But that’s the thing; I am happy now. I’m happy because in the wake of all that grief, of all that loss, I’ve built something. I’ve built a life. I’m surrounded by people who care about and appreciate me simply because I’m me. Even if I knew the next day would be hard, that I would be sad as I always am, I still felt that chest-bursting sort of happy. And that’s the funny thing about grief; it changes. As time has passed I’ve learned to miss my mom rather than just grieve her. I didn’t stand in front of this gaping hole that was losing both my parents before 16, staring at it and wondering what it meant. I lived, instead of just surviving in their memory. I could finally remember them as they were when they lived, and not just the fact that they’d died. And there was a marked difference in that and how I interacted with my grief. They were not simply shadows that existed in my worst, traumatic memories. They were real, they’d laughed and cried and made mistakes like the rest of us. They’d lived. And they’d loved me more than words can really articulate. And often, I find remind myself of that helps. The past is inevitably a part of me because it shaped who I am, but there’s no doubt that they’d want me looking toward the future.
And that brings me back to Les Mis.
I can definitely lay my finger on Les Mis as one of the things that helped me make this change. There have been plenty of fictional things that I found cathartic, that helped me through various stages (Phantom of the Opera is the biggest one, after Les Mis), but this one wasn’t just where I found refuge; it did a great deal in teaching me who I was. It showed me, for certain, the sort of things I wanted to stand for. It gave me courage to be the person who’d been standing at the edge of the ocean but only wading out so far. I had all the framework set up, but I had to dive in. Taking part in Les Mis fandom made me a better writer, and I’ve made a good number of irreplaceable friendships because of it, even with people who live across the world. Really, it was like coming home. And something about all of that combined with everything before it, did a lot to teach me how to live, rather than just survive.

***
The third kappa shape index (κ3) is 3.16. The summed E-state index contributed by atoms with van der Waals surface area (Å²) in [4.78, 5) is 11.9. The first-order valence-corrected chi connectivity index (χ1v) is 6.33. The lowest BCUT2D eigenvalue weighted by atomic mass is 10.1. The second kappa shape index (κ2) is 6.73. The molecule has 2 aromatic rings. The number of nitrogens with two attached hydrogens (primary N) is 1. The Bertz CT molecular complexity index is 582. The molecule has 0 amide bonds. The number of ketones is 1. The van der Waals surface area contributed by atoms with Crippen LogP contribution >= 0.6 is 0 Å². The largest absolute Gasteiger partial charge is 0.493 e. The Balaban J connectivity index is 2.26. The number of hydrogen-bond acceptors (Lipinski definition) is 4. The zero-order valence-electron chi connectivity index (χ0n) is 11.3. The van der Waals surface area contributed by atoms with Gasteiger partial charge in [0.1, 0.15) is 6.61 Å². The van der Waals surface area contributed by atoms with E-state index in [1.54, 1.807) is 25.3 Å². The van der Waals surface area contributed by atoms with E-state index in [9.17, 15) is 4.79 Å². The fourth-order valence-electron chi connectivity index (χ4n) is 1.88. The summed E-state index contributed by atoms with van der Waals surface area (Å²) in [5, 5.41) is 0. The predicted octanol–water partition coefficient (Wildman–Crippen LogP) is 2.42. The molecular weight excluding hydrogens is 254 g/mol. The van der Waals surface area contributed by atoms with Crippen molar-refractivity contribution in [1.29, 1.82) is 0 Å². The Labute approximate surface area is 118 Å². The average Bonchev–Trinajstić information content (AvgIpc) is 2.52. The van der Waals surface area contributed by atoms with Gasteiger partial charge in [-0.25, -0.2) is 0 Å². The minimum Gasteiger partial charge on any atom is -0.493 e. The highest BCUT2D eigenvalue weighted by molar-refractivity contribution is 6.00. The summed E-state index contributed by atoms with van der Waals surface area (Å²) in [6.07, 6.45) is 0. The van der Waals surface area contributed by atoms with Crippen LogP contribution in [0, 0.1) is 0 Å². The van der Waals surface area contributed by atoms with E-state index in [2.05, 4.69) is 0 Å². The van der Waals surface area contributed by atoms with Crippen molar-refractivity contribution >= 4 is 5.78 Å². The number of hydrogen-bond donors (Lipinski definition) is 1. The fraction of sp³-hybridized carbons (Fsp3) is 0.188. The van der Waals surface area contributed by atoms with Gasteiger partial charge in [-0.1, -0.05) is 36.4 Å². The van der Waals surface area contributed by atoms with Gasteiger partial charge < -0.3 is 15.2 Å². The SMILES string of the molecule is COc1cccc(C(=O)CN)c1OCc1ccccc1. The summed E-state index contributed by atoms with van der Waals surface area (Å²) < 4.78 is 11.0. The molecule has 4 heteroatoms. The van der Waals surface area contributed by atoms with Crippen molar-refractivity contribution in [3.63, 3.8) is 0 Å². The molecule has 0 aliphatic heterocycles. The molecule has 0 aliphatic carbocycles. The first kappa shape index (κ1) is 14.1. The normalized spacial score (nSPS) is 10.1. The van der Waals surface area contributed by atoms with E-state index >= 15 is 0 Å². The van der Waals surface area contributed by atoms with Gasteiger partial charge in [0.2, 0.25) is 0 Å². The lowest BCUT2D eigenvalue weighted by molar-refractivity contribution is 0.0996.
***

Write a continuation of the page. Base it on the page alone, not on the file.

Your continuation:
So as I sat on the floor sorting through my birthday gifts yesterday, I thought again about the 5th and 6th of June and Les Mis and my mom, thinking of one of my favorite lines in the novel, from Enjolras’ speech on the barricade, where he says they are “entering a tomb all flooded with the dawn” and then “here day embraces night and says you shall die and be born again with me.” When I realized the days of my mom’s death and my birthday were on the same two days as the June Rebellion, I thought about those lines, and I couldn’t help but apply them to my own life. Because when I lost my mom, it did feel like a part of me died. It did feel like I fell into some kind of tomb. But then somewhere along the way, day embraced that night, and the pinpricks of light that always rested there got bigger and shone brighter until one day it really was all flooded with the dawn. It didn’t mean that my grief was gone; it won’t really ever be. But it did mean that the life got knocked back into me. She was gone, but the life she and my dad gave me was not, and something about considering those two days, the anniversary of death and the anniversary of life resting so closely together, intertwined with those pivotal days in Les Mis inspired by real history, sunk into my soul and stayed there. It made me feel as if somehow that devastated 15-year-old girl was meant to come across Les Mis and everything it is in her early 20s, on the cusp of truly starting anew. Even if no Mysterious Forces of the universe pushed me toward it, it still felt real. It felt like one of those moments of poetry life sometimes offers us.
The tomb all flooded with the dawn in Les Mis is heart-achingly bittersweet; the young men on the barricades die, they won’t get to see the future they’re dreaming about, but they know it will come. And it did, in large part, come. France saw their last king in 1848, and though there was an empire thrown in there for a while after the second republic fell, the third republic finally took its place in 1870. They died, but others picked up the torch from them. My own dawn is bittersweet too; my parents aren’t here with me to see it in the flesh, but their memory pushes me forward into it nonetheless. And I think that’s the thing about grief; there’s always pieces of it with you, but at some point, you have to allow yourself to be happy.
In any case, here’s to you mom. 12 years have passed, but when I look in the mirror, my smile looks like yours, and somehow I think you’d be proud of that.